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Home * Engines * Duchess

Graphics Chessboard for Duchess [1]

a chess program running on an IBM 370/168 [2] under the MVS operating system, developed by three graduate students at the Duke University in the 70s, Eric Jensen, Tom Truscott and Bruce Wright, written in PL/I and Assembly [3]. Duchess was one of the strongest programs of its time. In 1977, it was runner up at the Second World Computer Chess Championship in Toronto, behind Chess 4.6 winning from Kaissa [4], and tied first with Chess 4.6 at the Eighth North American Computer-Chess Championship, runner up due to tie breaking points. Duchess won the Jerusalem CC Tournament 1978 due it's victory versus Chess 4.6. At the Third World Computer Chess Championship in Linz 1980, Duchess became third only losing from Belle. Duchess played seven ACM North American Computer Chess Championships from 1974 to 1981.

Photos & Games

ACM 1979

Chaos vs Duchess.ACM 1979.jpg

CHAOS vs. Duchess at the ACM 1979 [5] David Cahlander (Chess), William Toikka, Fred Swartz, Tom Truscott

[Event "10th ACM 1979"]
[Site "Detroit USA"]
[Date "1979.10.30"]
[Round "4"]
[White "Duchess"]
[Black "CHAOS"]
[Result "1-0"]

1.e4 c5 2.Nc3 Nc6 3.g3 e6 4.Nf3 d5 5.exd5 exd5 6.d4 Bg4 7.Be2 Nf6 8.Bg5 Bxf3 9.Bxf3 Qe7+ 
10.Kf1 cxd4 11.Nxd5 Qd8 12.Qe2+ Kd7 13.Qb5 Rb8 14.Nxf6+ gxf6 15.Qf5+ Kc7 16.Bxf6 Be7 
17.Bxh8 Qxh8 18.Qxf7 Qg8 19.Qxg8 Rxg8 20.Be4 Rh8 21.f4 Na5 22.Ke2 Nc4 23.Rhb1 Bf6 24.Kd3 Nb6 
25.Re1 Kb8 26.Rab1 Na4 27.Bf5 h5 28.Bg6 Nc5+ 29.Kc4 Nd7 30.Re8+ Rxe8 31.Bxe8 Nb6+ 32.Kc5 h4 
33.gxh4 Kc8 34.h5 Kd8 35.Bb5 Kc7 36.h6 a6 37.Bd3 Bh8 38.Bf5 Na4+ 39.Kb4 b5 40.Ka5 Kb7 
41.Be4+ Ka7 42.h7 Nb6 43.h4 Nc4+ 44.Kb4 Kb6 45.c3 a5+ 46.Kb3 dxc3 47.Rd1 Nd2+ 48.Rxd2 cxd2 
49.Kc2 b4 50.h5 Kc5 51.Kxd2 Bxb2 52.h6 Bh8 53.Ke3 Kc4 54.Bc2 Kd5 55.Bb3+ Kc5 56.Ke4 Kd6 
57.Kf5 Kd7 58.Kg6 Ke7 59.f5 Be5 60.Bc2 Bf6 61.Be4 Bh8 62.Bf3 Be5 63.Bc6 Bf6 64.Be8 Be5
65.Bb5 Bh8 66.Bc4 a4 67.Bg8 Bf6 68.Bd5 Be5 69.Kg5 Bf6+ 70.Kf4 Kf8 71.Ke4 Ke7 72.Be6 a3
73.Kd3 Bh8 74.Kc4 Bc3 75.Kc5 Kd8 76.Kd6 Ke8 77.Bb3 Bb2 78.Ke6 Bh8 79.Ba4+ Kf8 80.Bd1 Ke8 
81.f6 Kf8 82.Bb3 Ke8 83.Ba4+ Kf8 84.Bd1 Ke8 85.Bb3 Kf8 86.Bc4 Ke8 87.Bb5+ Kf8 88.Ba4 b3 
89.Bxb3 Ke8 90.Bc2 Kf8 91.Bd3 Ke8 92.Bb5+ Kf8 93.Ba6 Ke8 94.Bd3 Kf8 95.Be2 Ke8 96.Bh5+ Kf8 
97.Bg4 Ke8 98.Bf3 Kf8 99.Be4 Ke8 100.Bg6+ Kf8 101.Bf5 Ke8 102.Be4 Kf8 103.Bb1 Ke8 104.Bf5 Kf8 
105.Bc2 Ke8 106.Ba4+ Kf8 107.Bd1 Ke8 108.Be2 Kf8 109.Bf3 Ke8 110.Bc6+ Kf8 111.Bd5 1-0

WCCC 1980

Claude Shannon with Ken Thompson.jpg

Claude Shannon, Tom Truscott and Ken Thompson, WCCC 1980 [6], Duchess - Belle 0-1 [7]

[Event "3rd World Computer Chess Championship"]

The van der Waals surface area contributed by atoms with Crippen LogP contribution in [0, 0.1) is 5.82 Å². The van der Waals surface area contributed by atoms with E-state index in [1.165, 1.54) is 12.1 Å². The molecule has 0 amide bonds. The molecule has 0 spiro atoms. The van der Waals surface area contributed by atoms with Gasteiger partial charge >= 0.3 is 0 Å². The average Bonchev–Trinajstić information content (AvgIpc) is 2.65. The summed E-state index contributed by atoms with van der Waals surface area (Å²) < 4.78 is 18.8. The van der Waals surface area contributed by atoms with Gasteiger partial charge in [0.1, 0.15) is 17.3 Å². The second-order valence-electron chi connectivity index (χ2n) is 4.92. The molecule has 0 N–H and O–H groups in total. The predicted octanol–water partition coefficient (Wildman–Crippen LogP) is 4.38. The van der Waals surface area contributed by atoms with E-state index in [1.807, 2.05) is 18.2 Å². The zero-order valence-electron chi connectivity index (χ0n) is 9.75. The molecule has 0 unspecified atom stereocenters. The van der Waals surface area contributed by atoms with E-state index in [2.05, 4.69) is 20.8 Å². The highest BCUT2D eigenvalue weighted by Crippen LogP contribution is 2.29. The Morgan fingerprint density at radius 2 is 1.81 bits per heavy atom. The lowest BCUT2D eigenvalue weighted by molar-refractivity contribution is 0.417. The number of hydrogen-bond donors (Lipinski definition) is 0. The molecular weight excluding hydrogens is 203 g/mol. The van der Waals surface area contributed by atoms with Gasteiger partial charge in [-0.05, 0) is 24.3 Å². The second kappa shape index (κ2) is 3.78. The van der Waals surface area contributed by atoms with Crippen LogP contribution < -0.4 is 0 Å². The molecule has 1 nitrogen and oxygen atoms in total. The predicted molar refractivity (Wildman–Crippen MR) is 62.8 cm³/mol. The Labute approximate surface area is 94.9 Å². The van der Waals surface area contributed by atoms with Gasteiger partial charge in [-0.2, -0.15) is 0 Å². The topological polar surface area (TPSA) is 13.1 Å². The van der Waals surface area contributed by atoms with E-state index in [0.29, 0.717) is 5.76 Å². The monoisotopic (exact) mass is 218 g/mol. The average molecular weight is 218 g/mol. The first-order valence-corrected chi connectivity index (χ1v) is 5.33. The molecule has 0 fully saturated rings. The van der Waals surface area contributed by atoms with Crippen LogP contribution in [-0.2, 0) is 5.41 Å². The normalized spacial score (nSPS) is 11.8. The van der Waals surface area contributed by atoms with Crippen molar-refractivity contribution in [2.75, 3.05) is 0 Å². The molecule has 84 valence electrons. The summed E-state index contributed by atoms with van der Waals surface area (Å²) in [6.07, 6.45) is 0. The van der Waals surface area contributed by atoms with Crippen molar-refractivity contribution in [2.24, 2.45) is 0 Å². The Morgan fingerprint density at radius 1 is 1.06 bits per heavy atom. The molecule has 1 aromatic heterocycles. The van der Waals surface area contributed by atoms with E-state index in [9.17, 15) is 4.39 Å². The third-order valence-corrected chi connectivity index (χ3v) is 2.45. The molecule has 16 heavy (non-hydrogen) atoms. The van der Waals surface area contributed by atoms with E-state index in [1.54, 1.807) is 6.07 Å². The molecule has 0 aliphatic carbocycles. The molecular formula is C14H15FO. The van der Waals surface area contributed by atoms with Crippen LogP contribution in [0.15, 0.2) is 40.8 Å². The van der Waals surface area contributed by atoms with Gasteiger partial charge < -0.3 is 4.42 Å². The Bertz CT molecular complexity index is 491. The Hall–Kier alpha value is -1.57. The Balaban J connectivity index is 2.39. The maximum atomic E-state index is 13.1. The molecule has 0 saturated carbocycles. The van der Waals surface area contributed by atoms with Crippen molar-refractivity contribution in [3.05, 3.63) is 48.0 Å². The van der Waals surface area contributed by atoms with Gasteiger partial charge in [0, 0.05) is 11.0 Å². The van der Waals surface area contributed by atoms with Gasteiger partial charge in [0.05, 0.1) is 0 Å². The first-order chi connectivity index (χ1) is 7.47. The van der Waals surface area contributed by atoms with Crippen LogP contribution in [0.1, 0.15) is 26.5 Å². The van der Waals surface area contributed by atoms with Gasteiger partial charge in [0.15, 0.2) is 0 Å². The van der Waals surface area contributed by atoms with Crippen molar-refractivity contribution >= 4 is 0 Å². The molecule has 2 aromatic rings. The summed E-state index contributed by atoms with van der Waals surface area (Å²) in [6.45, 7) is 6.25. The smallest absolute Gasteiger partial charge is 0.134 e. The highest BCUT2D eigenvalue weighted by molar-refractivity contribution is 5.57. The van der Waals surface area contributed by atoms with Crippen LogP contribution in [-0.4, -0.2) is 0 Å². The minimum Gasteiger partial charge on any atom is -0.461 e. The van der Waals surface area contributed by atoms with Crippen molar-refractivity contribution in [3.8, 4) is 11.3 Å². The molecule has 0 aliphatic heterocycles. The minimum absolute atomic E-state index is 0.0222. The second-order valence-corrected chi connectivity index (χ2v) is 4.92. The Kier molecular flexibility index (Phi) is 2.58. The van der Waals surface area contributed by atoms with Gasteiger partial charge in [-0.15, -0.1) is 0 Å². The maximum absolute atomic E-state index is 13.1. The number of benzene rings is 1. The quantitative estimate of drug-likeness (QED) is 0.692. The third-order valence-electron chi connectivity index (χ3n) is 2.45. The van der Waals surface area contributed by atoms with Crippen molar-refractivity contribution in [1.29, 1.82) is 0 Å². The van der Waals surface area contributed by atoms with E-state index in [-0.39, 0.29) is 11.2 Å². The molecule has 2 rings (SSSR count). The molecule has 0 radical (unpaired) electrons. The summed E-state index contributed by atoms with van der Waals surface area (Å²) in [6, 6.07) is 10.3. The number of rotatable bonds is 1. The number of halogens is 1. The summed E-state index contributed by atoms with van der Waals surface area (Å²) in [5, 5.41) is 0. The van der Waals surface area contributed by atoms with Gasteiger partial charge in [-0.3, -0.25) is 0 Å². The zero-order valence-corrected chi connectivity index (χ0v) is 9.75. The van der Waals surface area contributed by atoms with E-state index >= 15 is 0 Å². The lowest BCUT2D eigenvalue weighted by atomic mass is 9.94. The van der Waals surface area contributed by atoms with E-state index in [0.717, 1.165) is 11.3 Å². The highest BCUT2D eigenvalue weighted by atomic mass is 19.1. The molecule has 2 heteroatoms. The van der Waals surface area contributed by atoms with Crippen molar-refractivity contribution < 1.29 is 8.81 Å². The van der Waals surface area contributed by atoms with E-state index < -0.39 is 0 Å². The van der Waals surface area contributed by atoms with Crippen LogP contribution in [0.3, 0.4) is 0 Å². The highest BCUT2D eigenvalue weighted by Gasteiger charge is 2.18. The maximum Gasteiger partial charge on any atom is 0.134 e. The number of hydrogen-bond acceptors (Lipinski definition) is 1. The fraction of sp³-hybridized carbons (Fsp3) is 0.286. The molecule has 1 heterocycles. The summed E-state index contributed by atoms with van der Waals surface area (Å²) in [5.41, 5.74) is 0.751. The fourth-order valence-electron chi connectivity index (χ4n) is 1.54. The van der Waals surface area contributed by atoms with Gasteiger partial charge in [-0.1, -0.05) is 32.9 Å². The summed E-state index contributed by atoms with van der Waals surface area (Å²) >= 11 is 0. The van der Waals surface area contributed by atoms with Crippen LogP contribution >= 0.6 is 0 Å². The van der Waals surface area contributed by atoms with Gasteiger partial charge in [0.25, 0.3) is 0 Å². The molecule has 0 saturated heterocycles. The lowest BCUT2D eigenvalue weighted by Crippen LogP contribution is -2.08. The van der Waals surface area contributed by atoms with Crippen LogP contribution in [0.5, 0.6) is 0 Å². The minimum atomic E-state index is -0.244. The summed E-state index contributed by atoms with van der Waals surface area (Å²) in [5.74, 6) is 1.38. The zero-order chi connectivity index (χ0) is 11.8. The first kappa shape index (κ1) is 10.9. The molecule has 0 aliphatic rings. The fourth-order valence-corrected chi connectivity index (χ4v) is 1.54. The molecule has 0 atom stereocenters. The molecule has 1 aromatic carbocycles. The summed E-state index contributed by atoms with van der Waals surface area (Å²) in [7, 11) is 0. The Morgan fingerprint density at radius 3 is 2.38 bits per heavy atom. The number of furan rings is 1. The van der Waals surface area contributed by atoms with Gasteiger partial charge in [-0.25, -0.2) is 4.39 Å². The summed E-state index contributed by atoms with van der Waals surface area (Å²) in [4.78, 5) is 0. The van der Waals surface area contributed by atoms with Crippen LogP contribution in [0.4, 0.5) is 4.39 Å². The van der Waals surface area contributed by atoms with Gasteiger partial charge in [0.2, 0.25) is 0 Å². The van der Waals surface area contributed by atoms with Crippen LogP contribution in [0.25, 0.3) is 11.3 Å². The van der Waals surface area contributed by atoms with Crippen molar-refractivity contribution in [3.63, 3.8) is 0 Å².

[Site "Linz, Austria"]
[Date "1980.09.28"]
[Round "4"]
[White "Duchess"]
[Black "Belle"]
[Result "0-1"]

1.e4 e5 2.Nf3 Nc6 3.Bc4 Nf6 4.d4 exd4 5.O-O Nxe4 6.Re1 d5 7.Bxd5 Qxd5 8.Nc3 Qa5 9.Nxe4 Be6
10.Bd2 Bb4 11.Nxd4 Nxd4 12.c3 Be7 13.cxd4 Qd5 14.Rc1 c6 15.Bg5 Bxg5 16.Rc5 Qxa2 17.Nxg5 
O-O-O 18.Nxe6 fxe6 19.Qd2 Rd5 20.Rcc1 Rb5 21.Re2 Rd8 22.Qc3 Rd6 23.Qc2 g6 24.Rd1 Rbd5 
25.Re4 e5 26.Re3 Rxd4 27.Rde1 Rd2 28.Qc5 Qxb2 29.Rxe5 Qb6 30.Re8+ Rd8 31.Rxd8+ Rxd8 
32.Qe7 Qa5 33.Rb1 Rd7 34.Qe3 Qb6 35.Qe8+ Qd8 36.Qe6 Qe7 37.Qg8+ Rd8 38.Qc4 h5 39.f4 Re8
40.Ra1 Qe3+ 41.Kf1 a6 42.Rd1 g5 43.f5 Qe5 44.Qd3 Rf8 45.Qd7+ Kb8 46.Kg1 Qc5+ 47.Kh1 Qxf5
48.Qd6+ Kc8 49.h3 g4 50.hxg4 hxg4 51.Re1 Rd8 52.Qh6 Qf2 0-1


Duchess is written in IBM 370 assembly language [8], applied iterative deepening, and searched about 200,000 nodes per three minute move. A book of 3,000 positions helped with the openings [9] .


From Michael and Ronda Hauben's netbook Netizens: On the History and Impact of Usenet and the Internet [10]:

He (Truscott) and Wright created their program for an IBM System 370 Model 165  MVT/TSO mainframe computer system at Duke. It had three megabytes of main memory, which Truscott notes was later upgraded to "4 megabytes for a mere $100,000." That was, according to Truscott, "Pretty much the top of the line at the time. We did our development in batch mode," he remembers, "The source code was on punched cards and the compiled code was stored on disk." And in tournaments, he and Wright used the IBM time-sharing mode TSO.
The first computer chess tournament Truscott and Wright competed in was the North American Chess Championships held at the ACM Annual Conference in San Diego, California in November 1974. By then, Truscott was in his senior year at Duke. He and Wright named their chess program Duchess. 

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